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And Now An Urgent SOS Message

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Jo Coombs 10:30, Monday, 3 September 2012

Editor's Note: And Now An Urgent SOS Message is on BBC Radio 4 Tuesday 4th September at 8pm, repeated the following Sunday at 5pm. -CM

SOS phone box

This programme began with PM presenter Eddie Mair's curiosity:

"Jo, I have always wanted to know more about those SOS messages that you used to hear on Radio 4 after the news... you know... "Could Mr and Mrs Smith, believed to be travelling in the Cotswolds please ring this hospital where their auntie is dangerously ill"....Have they stopped? If so why? And what were the stories behind some of those messages? Did they make it? Did Auntie actually pull through?"

I investigated. The first SOS message was broadcast in March 1923, by the British Broadcasting Company. The local Birmingham station sent out an appeal to help search for a missing boy. He was found and returned to his family. Lord Reith - the founder and first Managing Director of the BBC - saw an opportunity: Always fiercely protective of the BBC's independence, he negotiated a relationship with the government and the emergency services which would give the new corporation a truly public purpose.

Over its seven decades the SOS message service alerted the public to unexploded bombs, lost poisons and an infected animal on the loose. It appealed for witnesses, missing persons and even broadcast an appeal for a wet nurse. But at its heart were the countless requests transmitted for people to rush to the bedside of an ailing relative. These were desperate human interest dramas. For the sake of privacy and because of strict guidelines, their results were never reported. Until now.

For this programme we've managed, decades on, to find out what happened to a handful of the people behind these poignant SOS appeals.

So Eddie got his wish. But we know there must be thousands more listeners with personal connections to the BBC's SOS message service. And we'd like you to get in touch.

If you have your own story about an SOS message, please email us on iPM@bbc.co.uk, or write to us at iPM, Room G601, BBC TV Centre, London W12 7RJ.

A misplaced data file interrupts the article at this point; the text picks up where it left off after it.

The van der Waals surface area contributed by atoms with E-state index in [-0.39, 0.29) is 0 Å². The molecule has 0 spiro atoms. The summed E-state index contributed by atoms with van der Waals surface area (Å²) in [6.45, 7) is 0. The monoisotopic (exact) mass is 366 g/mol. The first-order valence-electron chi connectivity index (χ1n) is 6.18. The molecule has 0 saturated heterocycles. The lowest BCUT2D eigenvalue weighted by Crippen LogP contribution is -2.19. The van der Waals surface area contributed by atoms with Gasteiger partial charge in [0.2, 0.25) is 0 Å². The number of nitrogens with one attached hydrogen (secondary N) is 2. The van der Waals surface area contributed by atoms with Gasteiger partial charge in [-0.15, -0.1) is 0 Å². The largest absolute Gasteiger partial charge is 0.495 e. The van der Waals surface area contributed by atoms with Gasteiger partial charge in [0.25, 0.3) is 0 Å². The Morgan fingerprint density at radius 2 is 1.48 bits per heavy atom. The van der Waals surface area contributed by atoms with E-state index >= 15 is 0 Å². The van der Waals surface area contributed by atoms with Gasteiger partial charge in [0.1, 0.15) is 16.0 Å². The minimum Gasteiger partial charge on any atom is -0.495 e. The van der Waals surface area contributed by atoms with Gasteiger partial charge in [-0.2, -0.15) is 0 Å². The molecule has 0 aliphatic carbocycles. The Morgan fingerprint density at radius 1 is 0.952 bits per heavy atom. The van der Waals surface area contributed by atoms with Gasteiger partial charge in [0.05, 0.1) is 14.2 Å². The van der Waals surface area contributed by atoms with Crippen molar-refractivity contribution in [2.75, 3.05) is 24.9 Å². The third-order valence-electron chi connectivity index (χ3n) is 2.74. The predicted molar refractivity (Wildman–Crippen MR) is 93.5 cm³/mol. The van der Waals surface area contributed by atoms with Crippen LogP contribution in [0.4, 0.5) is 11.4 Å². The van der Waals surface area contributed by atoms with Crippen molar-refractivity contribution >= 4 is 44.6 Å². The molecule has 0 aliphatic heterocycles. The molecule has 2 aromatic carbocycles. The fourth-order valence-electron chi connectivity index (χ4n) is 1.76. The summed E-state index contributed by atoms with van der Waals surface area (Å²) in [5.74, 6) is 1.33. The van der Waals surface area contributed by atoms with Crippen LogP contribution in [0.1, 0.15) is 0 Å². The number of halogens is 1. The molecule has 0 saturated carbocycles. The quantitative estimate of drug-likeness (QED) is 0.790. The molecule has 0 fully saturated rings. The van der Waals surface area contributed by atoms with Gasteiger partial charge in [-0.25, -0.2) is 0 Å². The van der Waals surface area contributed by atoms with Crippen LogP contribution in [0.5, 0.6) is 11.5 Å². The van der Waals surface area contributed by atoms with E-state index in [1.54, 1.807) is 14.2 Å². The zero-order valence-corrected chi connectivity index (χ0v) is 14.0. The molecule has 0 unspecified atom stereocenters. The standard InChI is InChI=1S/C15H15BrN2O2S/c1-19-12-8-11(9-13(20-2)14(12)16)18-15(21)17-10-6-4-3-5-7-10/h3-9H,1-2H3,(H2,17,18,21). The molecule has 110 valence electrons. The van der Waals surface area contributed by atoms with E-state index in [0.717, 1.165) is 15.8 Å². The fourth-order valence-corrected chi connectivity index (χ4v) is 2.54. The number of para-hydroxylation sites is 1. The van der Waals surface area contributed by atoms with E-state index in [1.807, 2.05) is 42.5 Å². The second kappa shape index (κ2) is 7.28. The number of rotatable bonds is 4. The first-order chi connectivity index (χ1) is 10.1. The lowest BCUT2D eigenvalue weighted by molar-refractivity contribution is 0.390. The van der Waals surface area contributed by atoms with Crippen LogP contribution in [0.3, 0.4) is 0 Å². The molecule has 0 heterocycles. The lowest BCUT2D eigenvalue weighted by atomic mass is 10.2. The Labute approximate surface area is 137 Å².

Jo Coombs is the producer of And Now An Urgent SOS Message

Comments

  • Comment number 1.

    As a small child, I would listen with curiosity to the SOS messages; I was intrigued and puzzled that all these people had apparently parted company with their canine friends. I heard 'last heard of' as 'lost her dog'.

  • Comment number 2.

    What?? You mean they *weren't*, as I've always supposed, poorly-disguised messages from the security services?

  • Comment number 3.

    I have always wondered what the backstories and outcomes of those messages were, and thought it would make a great programme. Thanks for making it

  • Comment number 4.

    I remember the mawkish fascination on hearing the SOS messages. One morning in the kitchen just before leaving for school I remember hearing a request for relatives or friends of a lady who was an old friend of my mother's - always referred to as ISJ (her initials as typed in the reference of a typed letter). She then ran a small dark sweetsop in a very poor area of birmingham and we occasionally would visit her. She disliked all the kids who camed into the shop to buy 4 sweets for a penny and constantly moaned about them. Although she did always send a shoe box full of sherberts and chews for me and my sister at Christmas.
    She had no relatives and lived a rather sad life, it seemed. Sadly she had died in a fire during the night, I just remember the police telling my mum that she had died from the smoke before being burned to death, which seemed to offer a crumb of consolation to my mum.

 

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